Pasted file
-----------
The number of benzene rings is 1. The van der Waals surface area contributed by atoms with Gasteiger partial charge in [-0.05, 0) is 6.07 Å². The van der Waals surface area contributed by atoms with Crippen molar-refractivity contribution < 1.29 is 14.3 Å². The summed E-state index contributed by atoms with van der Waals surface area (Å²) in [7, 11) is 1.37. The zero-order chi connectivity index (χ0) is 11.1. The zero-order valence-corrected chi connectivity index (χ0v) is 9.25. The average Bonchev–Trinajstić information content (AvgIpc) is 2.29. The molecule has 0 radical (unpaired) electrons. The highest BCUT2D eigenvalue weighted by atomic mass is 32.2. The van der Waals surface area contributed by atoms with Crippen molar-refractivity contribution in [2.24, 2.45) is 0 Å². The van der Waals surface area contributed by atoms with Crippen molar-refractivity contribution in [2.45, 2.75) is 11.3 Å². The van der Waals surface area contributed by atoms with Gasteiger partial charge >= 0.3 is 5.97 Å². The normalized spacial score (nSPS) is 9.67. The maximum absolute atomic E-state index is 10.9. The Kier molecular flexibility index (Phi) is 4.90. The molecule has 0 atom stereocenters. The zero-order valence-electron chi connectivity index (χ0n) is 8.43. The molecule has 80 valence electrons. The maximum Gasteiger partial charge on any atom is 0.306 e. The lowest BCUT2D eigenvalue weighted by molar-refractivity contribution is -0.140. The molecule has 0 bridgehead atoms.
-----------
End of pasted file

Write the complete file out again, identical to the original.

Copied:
The number of benzene rings is 1. The van der Waals surface area contributed by atoms with Gasteiger partial charge in [-0.05, 0) is 6.07 Å². The van der Waals surface area contributed by atoms with Crippen molar-refractivity contribution < 1.29 is 14.3 Å². The summed E-state index contributed by atoms with van der Waals surface area (Å²) in [7, 11) is 1.37. The zero-order chi connectivity index (χ0) is 11.1. The zero-order valence-corrected chi connectivity index (χ0v) is 9.25. The average Bonchev–Trinajstić information content (AvgIpc) is 2.29. The molecule has 0 radical (unpaired) electrons. The highest BCUT2D eigenvalue weighted by atomic mass is 32.2. The van der Waals surface area contributed by atoms with Crippen molar-refractivity contribution in [2.24, 2.45) is 0 Å². The van der Waals surface area contributed by atoms with Crippen molar-refractivity contribution in [2.45, 2.75) is 11.3 Å². The van der Waals surface area contributed by atoms with Gasteiger partial charge >= 0.3 is 5.97 Å². The normalized spacial score (nSPS) is 9.67. The maximum absolute atomic E-state index is 10.9. The Kier molecular flexibility index (Phi) is 4.90. The molecule has 0 atom stereocenters. The zero-order valence-electron chi connectivity index (χ0n) is 8.43. The molecule has 80 valence electrons. The maximum Gasteiger partial charge on any atom is 0.306 e. The lowest BCUT2D eigenvalue weighted by molar-refractivity contribution is -0.140. The molecule has 0 bridgehead atoms.